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Trip Planner:   Asia  /  Nepal  /  Central Region  /  Bagmati Zone  /  Kathmandu Valley  /  Bhaktapur  /  Bhairavnath Temple

Bhairavnath Temple, Bhaktapur

4.5
#6 of 12 in Historic Sites in Bhaktapur
Religious Site · Hidden Gem · Tourist Spot
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  • another temple inside the darbar sq. huge and big and nice. under renovation now after the earthquake. 
    another temple inside the darbar sq. huge and big and nice. under renovation now after the earthquake.  more »
  • Bhairavnath Temple is excellent example of living art and architecture of the Bhaktapur,Nepal. I recommend the visitor travelling to Nepal to visit Bhairavnath Temple located besides the Bhaktapur... 
    Bhairavnath Temple is excellent example of living art and architecture of the Bhaktapur,Nepal. I recommend the visitor travelling to Nepal to visit Bhairavnath Temple located besides the Bhaktapur...  more »
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  • One of Bhaktapur's revered temples, Bhairavanath Temple, is located in Taumadhi Square, the city's main square. This Lord Bhairava temple is one of Bhaktapur's rectangular-based temples. This temple is immediately identifiable because it is located just behind the enormous Nyatapola temple. This temple's Bhairavanath is a powerful manifestation of Lord Shiva, who also goes by the names Kasi Vishwanath and Aakash Bhairava. He has a reputation for being obstinate and stubborn.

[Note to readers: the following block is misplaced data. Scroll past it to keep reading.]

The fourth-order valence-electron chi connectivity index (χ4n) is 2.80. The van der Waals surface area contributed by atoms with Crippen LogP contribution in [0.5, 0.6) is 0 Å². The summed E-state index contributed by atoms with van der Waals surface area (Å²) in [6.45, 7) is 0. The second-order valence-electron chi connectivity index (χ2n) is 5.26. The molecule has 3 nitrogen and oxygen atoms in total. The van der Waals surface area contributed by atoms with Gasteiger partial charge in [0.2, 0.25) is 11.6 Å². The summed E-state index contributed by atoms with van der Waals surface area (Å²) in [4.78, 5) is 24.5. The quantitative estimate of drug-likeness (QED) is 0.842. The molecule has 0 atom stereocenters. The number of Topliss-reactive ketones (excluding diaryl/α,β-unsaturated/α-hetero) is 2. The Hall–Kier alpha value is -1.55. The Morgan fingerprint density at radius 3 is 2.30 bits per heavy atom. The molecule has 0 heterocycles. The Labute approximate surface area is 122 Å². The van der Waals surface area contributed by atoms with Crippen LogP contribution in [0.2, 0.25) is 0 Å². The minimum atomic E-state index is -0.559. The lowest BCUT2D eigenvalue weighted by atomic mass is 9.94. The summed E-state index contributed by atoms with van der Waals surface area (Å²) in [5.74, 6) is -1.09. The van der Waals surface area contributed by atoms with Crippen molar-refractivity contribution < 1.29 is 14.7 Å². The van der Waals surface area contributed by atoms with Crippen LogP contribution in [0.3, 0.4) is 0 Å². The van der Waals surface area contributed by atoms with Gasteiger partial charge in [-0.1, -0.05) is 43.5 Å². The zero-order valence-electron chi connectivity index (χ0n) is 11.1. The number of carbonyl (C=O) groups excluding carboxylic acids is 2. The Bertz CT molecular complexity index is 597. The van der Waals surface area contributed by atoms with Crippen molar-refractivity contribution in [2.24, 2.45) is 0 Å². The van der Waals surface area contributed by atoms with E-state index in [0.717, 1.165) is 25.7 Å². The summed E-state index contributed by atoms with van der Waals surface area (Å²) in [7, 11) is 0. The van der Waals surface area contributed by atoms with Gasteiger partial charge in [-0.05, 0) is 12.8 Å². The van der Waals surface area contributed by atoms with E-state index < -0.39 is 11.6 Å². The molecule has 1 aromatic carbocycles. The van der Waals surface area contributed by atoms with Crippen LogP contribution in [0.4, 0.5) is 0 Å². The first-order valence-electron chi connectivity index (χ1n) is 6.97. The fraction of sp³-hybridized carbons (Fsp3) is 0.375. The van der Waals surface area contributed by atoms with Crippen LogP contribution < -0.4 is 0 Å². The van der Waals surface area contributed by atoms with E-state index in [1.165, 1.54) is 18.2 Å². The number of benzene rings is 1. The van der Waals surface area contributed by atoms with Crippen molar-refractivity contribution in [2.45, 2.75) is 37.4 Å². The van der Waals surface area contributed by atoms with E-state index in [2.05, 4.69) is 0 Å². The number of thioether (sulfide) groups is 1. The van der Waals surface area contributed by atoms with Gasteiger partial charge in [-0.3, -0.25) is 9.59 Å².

• The Bhairavnath Temple stands on the east side of Bhaktapur's Taumadhi Square, southeast of the main Darbar square. Also known as the Kasi Biswonath or the Pantali mandir, it is a three-story, rectangular temple dedicated to the god Bhairav (Nasa Dyo), an incarnation of Shiva and the god of terror and infinite space. More specifically, according to Dowman, this particular temple is the residence of Akash Bhairav (the sky Bhairav) and is distinguishable from other manifestations of the same deity, such as the Akash Bhairav in Kathmandu. Bhairav has a particular fascination with machines and is often thought to inhabit wheels, with different versions of the god inhabiting different wheels on the same chariot. At the Bhairavnath temple, a chariot used in the annual Bisket-Jatra festival is stored, dismantled, against the temple's north wall. Around the Nepali new year per the Vikram Savat calendar—in March or April—the chariot is reassembled, and an image of Bhairav is installed within the chariot. Although the chariot, like the temple, is huge, the image of the god is a diminutive 30-centimeter head lacking a body. At festival time, competing teams from the town's upper quarter and the lower quarter meet in the large Taumadi square in front of the temple. According to Gutschow, the square is a sort of neutral zone where the opposing teams compete in a grand tug-of-war contest to pull the chariot toward one or the other sides of town. As the chariot is tugged in opposite directions, it advances slowly along the streets according to whichever team is strongest. In the end, regardless of whichever side "wins," the chariot is ultimately moved to the Yahsikhyah square on the south side of the city in time for New Year's Eve

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